“And when Felix heard these things, having more perfect knowledge of that way, he deferred them, and said, When Lysias the chief captain shall come down, I will know the uttermost of your matter.”
Anybody who ever thought that being a leader is easy has never led anything of significance. Many young people have found out how hard it is to lead when they had their first child and had to make all the decisions that come with having a child. Many young men learned the difficulties of leadership when they get married and had to start making decisions concerning their family. One of the hardest things about leadership is the plethora of decisions you have to make on a daily basis. If you are not willing to make these decisions, you are likely not ready to be a leader. Felix displayed several destructive tendencies that plague many leaders to their own hurt. Let me point out these tendencies to you.
The first destructive tendency is to defer your decisions. In the verse above, Felix knew what the right decision was, but he “deferred” his decision. Procrastination has hurt more leaders because the delay in a decision only caused the situation to get worse. Never put off until tomorrow what you know you need to do today. Just because something is going to be hard doesn’t mean you need to defer the situation until it gets easier. Deferring decisions when you know you need to make them only causes the situation you need to decide upon to get worse.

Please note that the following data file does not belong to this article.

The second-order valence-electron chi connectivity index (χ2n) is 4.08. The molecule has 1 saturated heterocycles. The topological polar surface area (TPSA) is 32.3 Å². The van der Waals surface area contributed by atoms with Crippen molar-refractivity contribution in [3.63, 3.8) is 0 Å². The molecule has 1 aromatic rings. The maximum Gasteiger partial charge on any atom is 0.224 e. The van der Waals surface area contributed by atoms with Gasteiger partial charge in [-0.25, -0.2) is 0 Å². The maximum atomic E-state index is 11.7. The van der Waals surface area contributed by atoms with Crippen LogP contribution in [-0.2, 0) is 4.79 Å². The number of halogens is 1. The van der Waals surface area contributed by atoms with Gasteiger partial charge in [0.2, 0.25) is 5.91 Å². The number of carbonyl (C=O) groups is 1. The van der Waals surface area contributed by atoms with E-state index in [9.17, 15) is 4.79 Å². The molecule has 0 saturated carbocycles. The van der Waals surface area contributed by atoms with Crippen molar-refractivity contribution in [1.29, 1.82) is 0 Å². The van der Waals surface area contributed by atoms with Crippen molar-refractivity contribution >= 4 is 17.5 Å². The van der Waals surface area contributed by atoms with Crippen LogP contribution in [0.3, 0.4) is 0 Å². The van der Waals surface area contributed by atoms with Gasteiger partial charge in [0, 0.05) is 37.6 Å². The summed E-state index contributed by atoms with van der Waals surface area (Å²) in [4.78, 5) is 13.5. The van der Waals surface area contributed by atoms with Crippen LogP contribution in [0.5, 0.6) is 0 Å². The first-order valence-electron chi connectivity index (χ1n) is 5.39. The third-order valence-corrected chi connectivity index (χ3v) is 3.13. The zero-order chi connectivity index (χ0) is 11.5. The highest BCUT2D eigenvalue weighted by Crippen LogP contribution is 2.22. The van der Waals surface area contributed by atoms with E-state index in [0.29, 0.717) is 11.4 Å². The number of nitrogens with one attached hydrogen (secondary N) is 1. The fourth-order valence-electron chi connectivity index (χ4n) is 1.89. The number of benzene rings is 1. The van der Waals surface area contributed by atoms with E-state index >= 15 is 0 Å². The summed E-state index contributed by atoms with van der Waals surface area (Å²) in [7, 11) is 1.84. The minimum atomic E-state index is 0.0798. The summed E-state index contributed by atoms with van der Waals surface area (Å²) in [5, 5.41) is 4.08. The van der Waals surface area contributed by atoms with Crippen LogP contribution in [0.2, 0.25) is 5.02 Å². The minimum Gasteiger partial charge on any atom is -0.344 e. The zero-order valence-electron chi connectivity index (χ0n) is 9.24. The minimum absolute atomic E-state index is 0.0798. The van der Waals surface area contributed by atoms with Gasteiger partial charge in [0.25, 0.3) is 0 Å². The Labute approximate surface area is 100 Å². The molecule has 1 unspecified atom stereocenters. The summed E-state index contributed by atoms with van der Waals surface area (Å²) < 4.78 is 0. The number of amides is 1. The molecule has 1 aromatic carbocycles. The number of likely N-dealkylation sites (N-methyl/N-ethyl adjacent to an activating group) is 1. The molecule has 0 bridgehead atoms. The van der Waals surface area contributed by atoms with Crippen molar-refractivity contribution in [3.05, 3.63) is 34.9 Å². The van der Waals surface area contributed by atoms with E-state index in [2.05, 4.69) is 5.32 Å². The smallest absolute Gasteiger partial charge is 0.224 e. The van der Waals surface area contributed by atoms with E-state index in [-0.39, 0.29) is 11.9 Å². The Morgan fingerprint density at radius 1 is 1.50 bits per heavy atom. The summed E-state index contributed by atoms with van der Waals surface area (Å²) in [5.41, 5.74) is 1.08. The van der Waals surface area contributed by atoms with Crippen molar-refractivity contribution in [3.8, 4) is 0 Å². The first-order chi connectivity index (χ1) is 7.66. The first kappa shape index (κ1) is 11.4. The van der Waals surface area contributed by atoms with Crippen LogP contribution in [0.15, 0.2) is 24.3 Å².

The second destructive tendency is to reason about decisions. There are times when there is no justification for why you are making a decision other than faith; however, faith often doesn’t make sense, but when God says to do something, you must do it. Felix “reasoned of righteousness, temperance, and judgment to come,” and yet he never made the faith decision he needed to make. The tendency to look for a reason to justify your faith decision to others will cause you never to follow faith because faith demands trust.
The third destructive tendency is to wait for convenience. Felix said, “Go thy way for this time; when I have a convenient season, I will call for thee.” If you are looking for a convenient time to act on faith, you will never follow faith because faith is never convenient. In fact, doing right is often inconvenient. If you are looking for a time to do right when it is convenient, you will never do right. Faith and right are often on the side of a remnant of people and will never be convenient to the side of the populous; however, you must not look at how convenient it is to act on faith, but you must trust God and endure the inconvenience.
Leading is not easy, but great leaders learn to throw convenience out the window and live by faith. Faith is the most inconvenient lifestyle to live, but it is the most adventurous and rewarding lifestyle that you will ever live. Yes, there are times as a leader when your faith decisions will be misunderstood, but you must not undo your decisions just because the faith decision makes the future look ominous. The hardest thing any leader will do is to make the faith decision when life screams doubt and when the popular thing to do is not to act on faith. My friend, Felix ended up on the wrong side because he let deferment, reason and convenience to guide his decisions. You will never regret letting faith guide your decisions. It may not be popular to lead by faith, but it will always prove you a strong leader in the future.